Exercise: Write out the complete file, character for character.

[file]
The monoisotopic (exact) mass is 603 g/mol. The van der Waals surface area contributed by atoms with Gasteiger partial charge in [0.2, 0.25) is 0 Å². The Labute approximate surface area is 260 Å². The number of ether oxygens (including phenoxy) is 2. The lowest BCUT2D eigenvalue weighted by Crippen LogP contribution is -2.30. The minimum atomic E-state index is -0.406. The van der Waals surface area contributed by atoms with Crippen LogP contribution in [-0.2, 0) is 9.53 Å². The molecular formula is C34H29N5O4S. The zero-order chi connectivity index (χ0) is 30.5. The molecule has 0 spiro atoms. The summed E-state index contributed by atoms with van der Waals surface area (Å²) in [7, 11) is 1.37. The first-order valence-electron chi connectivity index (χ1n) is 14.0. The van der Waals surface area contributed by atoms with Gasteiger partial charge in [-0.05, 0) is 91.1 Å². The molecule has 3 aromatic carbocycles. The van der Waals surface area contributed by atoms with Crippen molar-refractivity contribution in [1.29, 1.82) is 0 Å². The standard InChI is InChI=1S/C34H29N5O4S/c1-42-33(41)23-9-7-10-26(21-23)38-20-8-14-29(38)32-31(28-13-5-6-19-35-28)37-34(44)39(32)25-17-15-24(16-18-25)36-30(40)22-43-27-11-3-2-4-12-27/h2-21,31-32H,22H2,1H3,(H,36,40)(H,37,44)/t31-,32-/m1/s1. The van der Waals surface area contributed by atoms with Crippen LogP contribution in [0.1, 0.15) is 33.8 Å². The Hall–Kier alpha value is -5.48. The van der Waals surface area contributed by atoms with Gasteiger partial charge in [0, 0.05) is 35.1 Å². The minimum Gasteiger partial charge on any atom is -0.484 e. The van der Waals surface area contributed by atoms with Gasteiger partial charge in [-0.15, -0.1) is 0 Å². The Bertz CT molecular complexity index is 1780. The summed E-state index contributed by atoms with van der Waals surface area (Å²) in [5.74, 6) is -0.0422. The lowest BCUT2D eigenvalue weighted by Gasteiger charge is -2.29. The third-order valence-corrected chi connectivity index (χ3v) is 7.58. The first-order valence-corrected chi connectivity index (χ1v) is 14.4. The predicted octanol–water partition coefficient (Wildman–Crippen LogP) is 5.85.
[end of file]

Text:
The monoisotopic (exact) mass is 603 g/mol. The van der Waals surface area contributed by atoms with Gasteiger partial charge in [0.2, 0.25) is 0 Å². The Labute approximate surface area is 260 Å². The number of ether oxygens (including phenoxy) is 2. The lowest BCUT2D eigenvalue weighted by Crippen LogP contribution is -2.30. The minimum atomic E-state index is -0.406. The van der Waals surface area contributed by atoms with Crippen LogP contribution in [-0.2, 0) is 9.53 Å². The molecular formula is C34H29N5O4S. The zero-order chi connectivity index (χ0) is 30.5. The molecule has 0 spiro atoms. The summed E-state index contributed by atoms with van der Waals surface area (Å²) in [7, 11) is 1.37. The first-order valence-electron chi connectivity index (χ1n) is 14.0. The van der Waals surface area contributed by atoms with Gasteiger partial charge in [-0.05, 0) is 91.1 Å². The molecule has 3 aromatic carbocycles. The van der Waals surface area contributed by atoms with Crippen molar-refractivity contribution in [1.29, 1.82) is 0 Å². The standard InChI is InChI=1S/C34H29N5O4S/c1-42-33(41)23-9-7-10-26(21-23)38-20-8-14-29(38)32-31(28-13-5-6-19-35-28)37-34(44)39(32)25-17-15-24(16-18-25)36-30(40)22-43-27-11-3-2-4-12-27/h2-21,31-32H,22H2,1H3,(H,36,40)(H,37,44)/t31-,32-/m1/s1. The van der Waals surface area contributed by atoms with Crippen LogP contribution in [0.1, 0.15) is 33.8 Å². The Hall–Kier alpha value is -5.48. The van der Waals surface area contributed by atoms with Gasteiger partial charge in [0, 0.05) is 35.1 Å². The minimum Gasteiger partial charge on any atom is -0.484 e. The van der Waals surface area contributed by atoms with Gasteiger partial charge in [-0.15, -0.1) is 0 Å². The Bertz CT molecular complexity index is 1780. The summed E-state index contributed by atoms with van der Waals surface area (Å²) in [5.74, 6) is -0.0422. The lowest BCUT2D eigenvalue weighted by Gasteiger charge is -2.29. The third-order valence-corrected chi connectivity index (χ3v) is 7.58. The first-order valence-corrected chi connectivity index (χ1v) is 14.4. The predicted octanol–water partition coefficient (Wildman–Crippen LogP) is 5.85.